After the World Cup, Voices of South African Girls Still Ring Loud

The 2010 World Cup may be over and South Africa out of the global spotlight for the moment, but thanks to Global Girl Media (GGM) the voices and life experiences of South African girls will continue to gain attention.

Timed with the international soccer tournament, which was hosted for the first time on African soil, GGM–an organization that attempts to train a new generation of journalists to produce quality media–worked with underserved girls in Soweto to create videos during the World Cup. They were encouraged to cover their personal experiences growing up in South Africa and their hopes and dreams for themselves, their country and the world. Four young women from Ekasi Women Arts in Soweto, a grantee partner of the Global Fund for Women, participated, and their stories are already opening eyes, ears and hearts.

One powerful video produced by Zandile, a GGM reporter, is about her sister Busi, a lesbian who was gang raped by homophobic males she knew. After the rape, Busi got tested and learned that she had contracted HIV. Zandile captures the deeply personal voices of her family, including the sorrow and anger of her mother. Even though Busi is no longer with them, Zandile was able to preserve the fierce and inspiring spirit of her sister through this moving documentary.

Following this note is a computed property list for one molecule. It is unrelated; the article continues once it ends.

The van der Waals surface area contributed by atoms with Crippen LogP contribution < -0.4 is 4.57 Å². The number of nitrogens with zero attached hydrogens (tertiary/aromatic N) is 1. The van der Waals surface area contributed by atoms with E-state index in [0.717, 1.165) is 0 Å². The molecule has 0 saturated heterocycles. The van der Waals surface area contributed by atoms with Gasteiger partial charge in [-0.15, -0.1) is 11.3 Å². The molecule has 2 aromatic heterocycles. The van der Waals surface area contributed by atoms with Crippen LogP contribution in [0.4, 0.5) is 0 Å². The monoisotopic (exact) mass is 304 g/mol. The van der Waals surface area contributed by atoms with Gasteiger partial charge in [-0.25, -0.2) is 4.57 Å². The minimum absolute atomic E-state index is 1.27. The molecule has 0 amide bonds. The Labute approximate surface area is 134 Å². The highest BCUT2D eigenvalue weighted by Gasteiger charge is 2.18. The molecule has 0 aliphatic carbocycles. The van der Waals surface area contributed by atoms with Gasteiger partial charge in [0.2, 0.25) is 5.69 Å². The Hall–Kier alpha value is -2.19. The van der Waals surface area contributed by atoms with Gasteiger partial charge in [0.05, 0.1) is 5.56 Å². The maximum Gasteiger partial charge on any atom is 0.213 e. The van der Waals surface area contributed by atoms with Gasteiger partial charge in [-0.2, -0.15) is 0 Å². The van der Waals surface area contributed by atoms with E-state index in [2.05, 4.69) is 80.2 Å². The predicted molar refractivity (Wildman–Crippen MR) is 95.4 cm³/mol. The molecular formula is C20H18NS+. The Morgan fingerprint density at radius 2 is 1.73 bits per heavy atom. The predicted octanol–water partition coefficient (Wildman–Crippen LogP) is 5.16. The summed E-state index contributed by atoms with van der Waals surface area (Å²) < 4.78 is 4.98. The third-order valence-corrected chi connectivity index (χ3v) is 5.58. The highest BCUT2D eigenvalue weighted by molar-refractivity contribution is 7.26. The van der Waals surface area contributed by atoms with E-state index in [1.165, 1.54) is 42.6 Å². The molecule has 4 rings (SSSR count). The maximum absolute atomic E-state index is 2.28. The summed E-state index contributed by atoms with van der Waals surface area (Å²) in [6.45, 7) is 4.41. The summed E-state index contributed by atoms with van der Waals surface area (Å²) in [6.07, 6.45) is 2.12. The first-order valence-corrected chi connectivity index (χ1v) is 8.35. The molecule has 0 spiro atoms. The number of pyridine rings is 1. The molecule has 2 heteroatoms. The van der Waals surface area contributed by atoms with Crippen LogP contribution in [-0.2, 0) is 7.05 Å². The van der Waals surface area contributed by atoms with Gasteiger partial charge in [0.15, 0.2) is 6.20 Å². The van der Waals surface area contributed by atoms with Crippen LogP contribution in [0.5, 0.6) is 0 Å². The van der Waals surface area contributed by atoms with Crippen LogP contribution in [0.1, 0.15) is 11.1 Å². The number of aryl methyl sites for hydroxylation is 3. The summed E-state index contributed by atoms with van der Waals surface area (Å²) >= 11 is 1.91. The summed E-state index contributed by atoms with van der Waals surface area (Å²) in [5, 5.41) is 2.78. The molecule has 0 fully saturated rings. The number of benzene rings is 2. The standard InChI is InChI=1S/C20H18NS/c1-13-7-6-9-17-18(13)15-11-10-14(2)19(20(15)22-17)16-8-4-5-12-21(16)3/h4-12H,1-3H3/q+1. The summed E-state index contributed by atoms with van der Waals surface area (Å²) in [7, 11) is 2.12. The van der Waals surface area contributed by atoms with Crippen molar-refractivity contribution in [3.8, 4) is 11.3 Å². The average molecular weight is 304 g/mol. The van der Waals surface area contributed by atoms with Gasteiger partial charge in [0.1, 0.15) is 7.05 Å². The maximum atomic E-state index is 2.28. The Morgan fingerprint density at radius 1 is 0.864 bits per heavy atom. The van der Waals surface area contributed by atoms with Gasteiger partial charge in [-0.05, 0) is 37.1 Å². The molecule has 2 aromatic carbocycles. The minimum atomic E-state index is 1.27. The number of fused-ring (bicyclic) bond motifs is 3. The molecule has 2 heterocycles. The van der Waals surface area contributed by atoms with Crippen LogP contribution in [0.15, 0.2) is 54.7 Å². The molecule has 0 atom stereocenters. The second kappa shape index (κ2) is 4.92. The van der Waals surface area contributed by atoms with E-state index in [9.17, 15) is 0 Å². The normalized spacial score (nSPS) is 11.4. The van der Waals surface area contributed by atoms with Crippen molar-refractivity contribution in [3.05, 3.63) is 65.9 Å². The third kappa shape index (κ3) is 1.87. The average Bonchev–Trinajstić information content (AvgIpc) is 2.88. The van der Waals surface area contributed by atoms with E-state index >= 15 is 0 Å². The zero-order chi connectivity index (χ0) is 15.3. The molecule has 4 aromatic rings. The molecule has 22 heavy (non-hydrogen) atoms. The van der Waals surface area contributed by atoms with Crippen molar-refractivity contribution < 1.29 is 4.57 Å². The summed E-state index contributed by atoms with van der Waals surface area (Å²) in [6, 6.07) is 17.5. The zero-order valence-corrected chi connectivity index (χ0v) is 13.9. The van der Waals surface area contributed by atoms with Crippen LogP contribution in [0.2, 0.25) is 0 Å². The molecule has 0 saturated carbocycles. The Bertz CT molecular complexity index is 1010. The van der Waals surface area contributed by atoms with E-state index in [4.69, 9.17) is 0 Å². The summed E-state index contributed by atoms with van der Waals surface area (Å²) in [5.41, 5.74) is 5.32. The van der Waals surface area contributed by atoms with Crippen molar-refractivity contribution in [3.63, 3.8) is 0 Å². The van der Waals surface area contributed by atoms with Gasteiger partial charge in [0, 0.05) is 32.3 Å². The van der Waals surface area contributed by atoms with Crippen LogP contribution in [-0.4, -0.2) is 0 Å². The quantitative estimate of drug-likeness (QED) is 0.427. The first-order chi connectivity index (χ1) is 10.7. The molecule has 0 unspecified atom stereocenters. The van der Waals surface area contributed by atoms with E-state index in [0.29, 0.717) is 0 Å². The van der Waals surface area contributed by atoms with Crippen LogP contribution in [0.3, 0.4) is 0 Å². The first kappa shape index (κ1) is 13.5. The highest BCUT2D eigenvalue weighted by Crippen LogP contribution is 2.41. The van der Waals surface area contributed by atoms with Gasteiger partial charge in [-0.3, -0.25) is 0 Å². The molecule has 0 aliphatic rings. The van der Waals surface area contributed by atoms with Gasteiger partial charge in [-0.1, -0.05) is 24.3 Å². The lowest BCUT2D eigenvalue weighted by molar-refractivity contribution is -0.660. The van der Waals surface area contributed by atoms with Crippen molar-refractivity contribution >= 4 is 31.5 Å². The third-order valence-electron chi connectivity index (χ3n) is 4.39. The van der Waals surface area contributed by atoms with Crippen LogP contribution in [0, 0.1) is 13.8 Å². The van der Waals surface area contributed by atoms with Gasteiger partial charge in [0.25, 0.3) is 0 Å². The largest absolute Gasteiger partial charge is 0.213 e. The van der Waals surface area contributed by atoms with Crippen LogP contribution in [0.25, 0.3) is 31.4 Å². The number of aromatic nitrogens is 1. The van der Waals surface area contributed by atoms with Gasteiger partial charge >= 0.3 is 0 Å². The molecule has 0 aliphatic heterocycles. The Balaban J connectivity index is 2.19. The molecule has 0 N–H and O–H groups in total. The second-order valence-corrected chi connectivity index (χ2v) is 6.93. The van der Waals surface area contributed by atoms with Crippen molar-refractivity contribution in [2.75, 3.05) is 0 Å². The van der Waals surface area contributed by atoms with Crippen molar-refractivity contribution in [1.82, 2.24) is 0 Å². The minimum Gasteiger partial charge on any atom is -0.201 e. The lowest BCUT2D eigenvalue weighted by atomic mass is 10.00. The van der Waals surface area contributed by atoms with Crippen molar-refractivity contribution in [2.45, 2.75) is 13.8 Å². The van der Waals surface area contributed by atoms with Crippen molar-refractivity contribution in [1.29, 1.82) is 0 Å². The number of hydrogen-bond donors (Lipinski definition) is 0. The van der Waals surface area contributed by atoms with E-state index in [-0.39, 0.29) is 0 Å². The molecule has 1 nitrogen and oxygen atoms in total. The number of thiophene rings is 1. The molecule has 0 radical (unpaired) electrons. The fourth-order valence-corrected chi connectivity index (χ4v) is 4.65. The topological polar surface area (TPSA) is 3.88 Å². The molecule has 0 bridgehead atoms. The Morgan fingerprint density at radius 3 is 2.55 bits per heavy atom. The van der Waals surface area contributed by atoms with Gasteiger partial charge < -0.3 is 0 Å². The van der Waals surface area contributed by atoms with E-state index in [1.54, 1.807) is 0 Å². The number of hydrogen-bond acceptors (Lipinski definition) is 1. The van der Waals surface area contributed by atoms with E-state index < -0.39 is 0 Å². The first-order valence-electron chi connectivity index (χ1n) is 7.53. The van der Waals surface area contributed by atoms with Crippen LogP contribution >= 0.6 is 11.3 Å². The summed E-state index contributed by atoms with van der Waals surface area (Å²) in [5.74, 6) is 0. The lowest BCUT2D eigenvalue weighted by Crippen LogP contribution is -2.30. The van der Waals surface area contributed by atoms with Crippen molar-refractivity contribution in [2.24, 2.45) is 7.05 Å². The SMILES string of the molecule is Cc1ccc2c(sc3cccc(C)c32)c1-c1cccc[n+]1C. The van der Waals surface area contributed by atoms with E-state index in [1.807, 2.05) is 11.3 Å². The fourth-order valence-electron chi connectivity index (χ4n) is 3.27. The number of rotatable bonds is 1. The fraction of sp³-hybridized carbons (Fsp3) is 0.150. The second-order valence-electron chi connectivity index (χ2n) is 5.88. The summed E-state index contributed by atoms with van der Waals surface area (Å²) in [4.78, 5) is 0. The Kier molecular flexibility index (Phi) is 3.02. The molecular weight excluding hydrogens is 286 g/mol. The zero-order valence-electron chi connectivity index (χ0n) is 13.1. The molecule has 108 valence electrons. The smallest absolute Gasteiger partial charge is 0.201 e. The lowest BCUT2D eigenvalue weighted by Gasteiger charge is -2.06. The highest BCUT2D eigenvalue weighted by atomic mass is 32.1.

The mini documentaries produced by GGM can now be broadcast via the Internet, cell phones, radio and print media, and also through major media outlets such as ESPN, Al Jazeera and Self magazine. One of GGM’s mentors is Julie Foudy, a former captain of the U.S. women’s soccer team, who supports these “citizen broadcast journalists” as they gain confidence and develop relationships needed for future careers.

GGM is crucial at a time when the Internet and digital technologies are opening a world of possibilities for education, communication and activism on a global scale, yet those technologies are available mainly to those with access and resources. The production of media is often worlds away for most impoverished young women, but making their stories visible goes a long way towards their empowerment. The 2010 World Cup may be over, but for the girls who took part in this training this could be the beginning of a lifetime of opportunities.

Maame is part of the Sub-Saharan Africa Program Team.

Reprinted from Global Fund for Women. All rights reserved.

Photo from Flickr user Star for Life under Creative Commons 2.0.